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Obama administration defends its Syrian refugee screening

A Syrian woman holds her child after their arrival on the Greek island of Lesbos on Monday. (Photo: Santi Palacios/AP)

The Obama administration is defending its process for screening Syrian migrants as rigorous and safe, following the declaration of more than half the nation’s governors that they would not accept the refugees in their states.

On Monday, Department of State spokesman Mark Toner said Syrian refugees go through stringent screening. “We stand by our process,” Toner said. “We take very seriously the security of the United States.”

On Tuesday, as the number of governors refusing refugees had nearly doubled, the Obama administration arranged a call for reporters with three administration officials, none of whom agreed to be named, to defend the screening process.

Each of the approximately 70,000 global refugees who come into the country each year go through a vetting process that includes fingerprinting and biographical information. That data is then cross-checked by the FBI, the Defense Department and the Department of Homeland Security.

But Syrian refugees go through a process that is more rigorous. The United Nations Refugee Agency refers applicants to the U.S. after an initial screening. Then Syrian cases are reviewed at the U.S. Customs and Immigration Services (USCIS) headquarters, and are referred to a special fraud- detection section for additional review. Each applicant is interviewed by a staff member who has received an eight-week training session that includes techniques on how to “test credibility,” according to a senior administration official. The fraud-detection section then checks each refugee’s claims about his or her past to confirm identity — especially if the person lacks identification papers. For example, if a family said they do not have documents because a bomb fell on their house, the fraud-detection team would investigate whether a bomb really did fall at the address and on the date they provided.

The Syrian review process also involves cooperation with U.S. intelligence, to ensure no refugee is on a terror watch list or involved in any ongoing investigation.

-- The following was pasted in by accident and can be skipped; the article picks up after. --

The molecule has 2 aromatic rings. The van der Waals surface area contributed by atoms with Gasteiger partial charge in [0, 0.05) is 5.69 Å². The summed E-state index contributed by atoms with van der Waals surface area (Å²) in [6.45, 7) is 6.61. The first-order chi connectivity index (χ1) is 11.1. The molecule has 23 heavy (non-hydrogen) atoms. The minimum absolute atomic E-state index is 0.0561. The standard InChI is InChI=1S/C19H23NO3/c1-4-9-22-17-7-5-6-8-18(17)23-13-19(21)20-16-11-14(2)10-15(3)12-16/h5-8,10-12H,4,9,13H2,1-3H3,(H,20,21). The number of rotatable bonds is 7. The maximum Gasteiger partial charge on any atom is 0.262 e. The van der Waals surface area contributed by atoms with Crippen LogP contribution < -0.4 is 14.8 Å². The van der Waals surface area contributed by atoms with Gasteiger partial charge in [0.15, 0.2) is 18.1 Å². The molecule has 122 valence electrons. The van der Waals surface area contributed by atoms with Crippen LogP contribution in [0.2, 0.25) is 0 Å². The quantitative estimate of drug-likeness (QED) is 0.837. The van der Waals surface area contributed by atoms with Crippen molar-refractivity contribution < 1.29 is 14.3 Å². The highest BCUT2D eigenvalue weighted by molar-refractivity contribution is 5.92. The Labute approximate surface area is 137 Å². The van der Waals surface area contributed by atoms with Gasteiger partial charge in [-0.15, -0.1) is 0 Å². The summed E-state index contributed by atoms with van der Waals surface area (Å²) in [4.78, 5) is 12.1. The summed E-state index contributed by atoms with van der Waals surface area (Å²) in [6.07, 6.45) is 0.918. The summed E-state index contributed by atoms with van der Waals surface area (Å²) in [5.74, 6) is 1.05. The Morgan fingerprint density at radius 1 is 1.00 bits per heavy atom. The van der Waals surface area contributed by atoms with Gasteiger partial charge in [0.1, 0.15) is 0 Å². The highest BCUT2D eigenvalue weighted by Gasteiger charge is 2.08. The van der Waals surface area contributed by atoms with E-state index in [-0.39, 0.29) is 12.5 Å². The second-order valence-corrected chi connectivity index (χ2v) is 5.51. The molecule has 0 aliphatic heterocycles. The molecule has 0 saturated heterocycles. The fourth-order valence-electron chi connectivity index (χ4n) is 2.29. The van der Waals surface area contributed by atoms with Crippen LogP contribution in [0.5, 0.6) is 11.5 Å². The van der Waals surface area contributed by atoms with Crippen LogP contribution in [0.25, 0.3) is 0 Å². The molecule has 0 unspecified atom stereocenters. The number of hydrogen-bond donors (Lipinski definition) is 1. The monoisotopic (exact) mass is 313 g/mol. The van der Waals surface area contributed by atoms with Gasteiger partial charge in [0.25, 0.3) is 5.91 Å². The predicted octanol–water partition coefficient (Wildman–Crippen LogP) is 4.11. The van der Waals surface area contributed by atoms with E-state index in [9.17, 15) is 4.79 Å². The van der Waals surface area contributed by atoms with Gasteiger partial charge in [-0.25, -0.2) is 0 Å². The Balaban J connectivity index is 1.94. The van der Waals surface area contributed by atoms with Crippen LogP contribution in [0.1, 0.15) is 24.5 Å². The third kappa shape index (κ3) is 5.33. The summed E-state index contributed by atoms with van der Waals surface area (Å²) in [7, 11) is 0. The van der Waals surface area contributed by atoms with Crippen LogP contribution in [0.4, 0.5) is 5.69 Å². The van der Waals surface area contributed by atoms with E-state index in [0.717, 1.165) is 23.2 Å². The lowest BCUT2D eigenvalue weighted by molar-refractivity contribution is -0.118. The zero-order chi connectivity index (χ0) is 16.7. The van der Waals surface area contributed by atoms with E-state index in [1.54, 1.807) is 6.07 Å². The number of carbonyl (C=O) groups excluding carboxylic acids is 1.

There are clear limitations to what the investigators can find out, however, about applicants from Syria, since the U.S. does not have diplomatic relations with Syria and the country is in chaos. Investigators can ask if an applicant has a criminal history, but they have no access to Syrian records to confirm applicants’ answers.

”If someone has never made a ripple in the pond in Syria in a way that would get their identity or their interest reflected in our database, we can query our database until the cows come home but … there will be nothing … because we have no record on that person,” said FBI Director James Comey at a congressional hearing last month.

Of the about 2,200 refugees from Syria so far, about half are children, and another quarter are adults over 60. Texas, California and Michigan have received the greatest number of Syrian refugees, more than 200 migrants in each state. According to a senior administration official, only 2 percent of those admitted so far are males of military age who are unattached to families. This is because the intention is to focus on the most vulnerable applicants, generally women with children or their elderly relatives. The approval rate for Syrian refugees so far has been 50 percent, and the Obama administration’s goal is to grant about 10,000 migrants admission over the next year. Deputy Homeland Security Advisor Amy Pope wrote that the White House remains “steadfastly committed” to that number.

The Obama administration is organizing a call with concerned governors, the officials said, to try to convince as many as possible to support their effort. While states have little legal ground to stand on in their refusal, the refugee program involves extensive local cooperation, and sending refugees to communities that don’t want them would be difficult.

“We don’t want to send refugees anywhere where they would not be welcomed,” one official said.

Sen. Rand Paul and Sen. Ted Cruz, both Republican presidential candidates, have suggested Congress should pass a law restricting Syrian migration into the country.

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